Aquaculture Europe 2023

September 18 - 21, 2023


Add To Calendar 19/09/2023 14:30:0019/09/2023 14:45:00Europe/ViennaAquaculture Europe 2023FEEDING THE FUTURE: THE POTENTIAL OF POLYCHAETE MEAL FOR EUROPEAN SEABASS FUNCTIONAL DIETSStrauss 2The European Aquaculture Societywebmaster@aquaeas.orgfalseDD/MM/YYYYaaVZHLXMfzTRLzDrHmAi181982


R. S. Costaa,1, M. Monteiroa,1, J. Silvad, K. Kousoulakib, L. Thoresenb, Luisa M. P. Valentea,c


a CIIMAR/CIIMAR-LA, Centro Interdisciplinar de Investigação Marinha e Ambiental, Universidade do Porto, Terminal de Cruzeiros do Porto de Leixões, Av. General Norton de Matos, S/N, 4450-208, Matosinhos, Portugal;

b Nofima, Nutrition and Feed Technology department, Kjerreidviken 16, 5141 Fyllingsdalen, Norway.

c ICBAS, Instituto de Ciências Biomédicas de Abel Salazar, Universidade do Porto, Rua de Jorge Viterbo Ferreira, 228, 4050-313 Porto, Portugal.

d FCUP, Faculdade de Ciências da Universidade do Porto, Rua do Campo Alegre 1021 1055, 4169-007 Porto

1 These authors equally contributed to this work.




Common practices in aquaculture production often include procedures as fish manipulation for triages and transportation, which can act as stressors. Stressed fish are more susceptible to infection, potentially leading to massive losses for aquaculture produces. Hence, stress mitigation strategies, including the development of new functional feeds are on demand. Due to its high protein content and biochemical composition, polychaeta meal (PM) is emerging as a viable alternative to fishmeal and potential functional ingredient to modulate fish immunological system and/or stress response.

The overall aim of this study was to evaluate the potential of PM as a functional ingredient in European seabass diets by assessing its impact on intestinal health, metabolic and immune status, and hepatic oxidative response towards a stress challenge.

Materials and Methods

A growth trial with European sea bass (Dicentrarchus labrax) juveniles (14.5 g) was performed using four isoenergetic (22% dry matter, DM), isoproteic (51% DM), and isolipidic (17% DM) diets. A fish meal-based diet (FM, control) was compared with three experimental diets including 2.5% (PM2.5), 5% (PM5) and 10% (PM10) of spray dried PM (Alitta virens), to replace 10%, 20% and 40% of FM, respectively. All experimental diets were extruded (Nofima, Norway). Homogeneous groups of fish (initial body weight: 14.5g) were distributed by twelve 160 L fiberglass tanks and fed the experimental diets to satiety, three times a day (9h, 12h, and 16h), for 93 days. Triplicate groups were established per diet. The fish were subjected to a 12-h light/12-h dark photoperiod regime and kept in a recirculating saltwater system (salinity 35‰, 22 ± 1 ºC). Upon trial conclusion, fish were weighted and measured and a small part of the posterior intestine was fixed in phosphate-buffered 4% formalin, for histologic evaluation. The remaining fish underwent an acute stress challenge: 1-minute air exposure followed by 5-minute overcrowding. After 1 hour of recovery, plasma and liver samples were collected. Plasma metabolite levels, immune parameters and liver oxidative status of stressed fish were compared to those of non-stressed fish (n = 18).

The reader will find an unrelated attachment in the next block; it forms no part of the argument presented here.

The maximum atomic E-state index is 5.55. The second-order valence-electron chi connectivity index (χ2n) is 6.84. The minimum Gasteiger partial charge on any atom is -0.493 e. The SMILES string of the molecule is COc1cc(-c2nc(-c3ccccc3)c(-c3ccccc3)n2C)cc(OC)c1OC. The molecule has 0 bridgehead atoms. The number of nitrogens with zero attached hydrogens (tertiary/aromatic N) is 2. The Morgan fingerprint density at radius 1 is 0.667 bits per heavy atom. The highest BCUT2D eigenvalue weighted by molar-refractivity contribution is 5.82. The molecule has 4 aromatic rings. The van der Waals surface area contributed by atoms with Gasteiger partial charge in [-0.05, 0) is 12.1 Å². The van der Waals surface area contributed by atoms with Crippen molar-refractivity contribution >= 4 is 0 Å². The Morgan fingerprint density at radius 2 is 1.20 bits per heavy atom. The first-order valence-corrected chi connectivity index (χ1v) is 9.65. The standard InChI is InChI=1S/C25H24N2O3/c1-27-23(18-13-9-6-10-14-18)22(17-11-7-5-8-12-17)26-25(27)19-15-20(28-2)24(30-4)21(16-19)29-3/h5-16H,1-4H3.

All diets equally promoted growth and ensured high feed efficiency. Posterior intestine health status was assessed by histologic analysis. No statistically significant differences were found among dietary groups concerning submucosa lymphocytes and granulocytes presence and lamina propria granulocytes. However, lamina propria lymphocytes presence was reduced in fish fed PM2.5 and PM10. PM impacted plasmatic metabolic status. Plasma glucose levels were significantly higher in fish fed PM10 compared to fish fed FM, independently of stress (Figure 1). Both the diet and stress condition affected the hepatic redox status. In non-stressed fish the basal GST activity was significantly higher in fish fed PM diets compared to those fed the CTRL, but no differences were observed in stresses fish. Likewise, the glutathione content was highest in fish fed PM2.5 and PM5 before stress.

Upon stress, a significant increase was observed in all biomarkers analyzed, regardless of the dietary treatment. Cortisol, lysozyme and peroxidase levels were not affected by diet. Although basal plasma lactate levels were similar between diets, levels after stress were significantly higher in fish fed PM2.5 compared to fish fed FM (Figure 1). On the other hand, no differences were observed in the hepatic redox status among dietary treatments.

Discussion and Conclusion

Our results suggest that dietary replacement of fishmeal with PM can modulate European seabass intestinal health and acute stress response, although dietary impact appears to be limited to metabolic (glucose and lactate) alterations. In the present work, PM10 fed fish exhibited higher glucose levels, independently of stress. Plasma glucose is commonly used as a sensitive indicator of stress in fish. However, the observed increase in this parameter, particularly in fish fed PM10 diets, may be attributed to an increase in gluconeogenesis to provide energy to meet the higher metabolic demands of these fish, independently of stress condition. Cortisol and lactate did not follow glucose increasing trend, supporting the idea that increased glucose in fish-fed PM may be linked to metabolic alterations not related to stress. Furthermore, the metabolic alterations triggered by PM in the hepatic redox status before experiencing stress, including increased activity of glutathione and GST, remain to be explored.


This work was subsidized by Project SIDESTREAM, funded through the ERA-NET BLUE BIOECONOMY COFUND by FCT – Foundation for Science and Technology (BLUEBIO/0005/2019). CIIMAR acknowledges FCT funding (UIDB/04423/2020, UIDP/04423/2020).